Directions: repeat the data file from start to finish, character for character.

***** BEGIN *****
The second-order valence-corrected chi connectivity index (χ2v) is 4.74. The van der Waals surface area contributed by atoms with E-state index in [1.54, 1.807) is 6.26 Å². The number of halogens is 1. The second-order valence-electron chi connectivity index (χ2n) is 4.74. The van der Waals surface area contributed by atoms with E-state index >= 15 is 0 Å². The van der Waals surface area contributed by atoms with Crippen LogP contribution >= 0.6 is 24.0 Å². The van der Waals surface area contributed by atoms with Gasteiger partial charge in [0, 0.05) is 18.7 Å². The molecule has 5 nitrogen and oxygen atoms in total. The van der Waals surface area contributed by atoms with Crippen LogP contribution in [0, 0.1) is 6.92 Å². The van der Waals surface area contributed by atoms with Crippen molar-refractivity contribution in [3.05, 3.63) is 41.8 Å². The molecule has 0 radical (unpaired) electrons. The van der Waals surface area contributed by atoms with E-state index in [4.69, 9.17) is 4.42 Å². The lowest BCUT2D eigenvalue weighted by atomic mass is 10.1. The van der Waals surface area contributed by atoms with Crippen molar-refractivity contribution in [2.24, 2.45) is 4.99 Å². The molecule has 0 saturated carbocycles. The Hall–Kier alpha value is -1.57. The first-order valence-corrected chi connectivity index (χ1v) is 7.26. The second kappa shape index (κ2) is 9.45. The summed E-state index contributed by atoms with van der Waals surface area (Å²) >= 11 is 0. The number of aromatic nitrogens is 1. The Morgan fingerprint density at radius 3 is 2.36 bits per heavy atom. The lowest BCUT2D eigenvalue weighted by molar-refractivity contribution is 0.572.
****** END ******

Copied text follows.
The second-order valence-corrected chi connectivity index (χ2v) is 4.74. The van der Waals surface area contributed by atoms with E-state index in [1.54, 1.807) is 6.26 Å². The number of halogens is 1. The second-order valence-electron chi connectivity index (χ2n) is 4.74. The van der Waals surface area contributed by atoms with E-state index >= 15 is 0 Å². The van der Waals surface area contributed by atoms with Crippen LogP contribution >= 0.6 is 24.0 Å². The van der Waals surface area contributed by atoms with Gasteiger partial charge in [0, 0.05) is 18.7 Å². The molecule has 5 nitrogen and oxygen atoms in total. The van der Waals surface area contributed by atoms with Crippen LogP contribution in [0, 0.1) is 6.92 Å². The van der Waals surface area contributed by atoms with Crippen molar-refractivity contribution in [3.05, 3.63) is 41.8 Å². The molecule has 0 radical (unpaired) electrons. The van der Waals surface area contributed by atoms with E-state index in [4.69, 9.17) is 4.42 Å². The lowest BCUT2D eigenvalue weighted by atomic mass is 10.1. The van der Waals surface area contributed by atoms with Crippen molar-refractivity contribution in [2.24, 2.45) is 4.99 Å². The molecule has 0 saturated carbocycles. The Hall–Kier alpha value is -1.57. The first-order valence-corrected chi connectivity index (χ1v) is 7.26. The second kappa shape index (κ2) is 9.45. The summed E-state index contributed by atoms with van der Waals surface area (Å²) >= 11 is 0. The number of aromatic nitrogens is 1. The Morgan fingerprint density at radius 3 is 2.36 bits per heavy atom. The lowest BCUT2D eigenvalue weighted by molar-refractivity contribution is 0.572.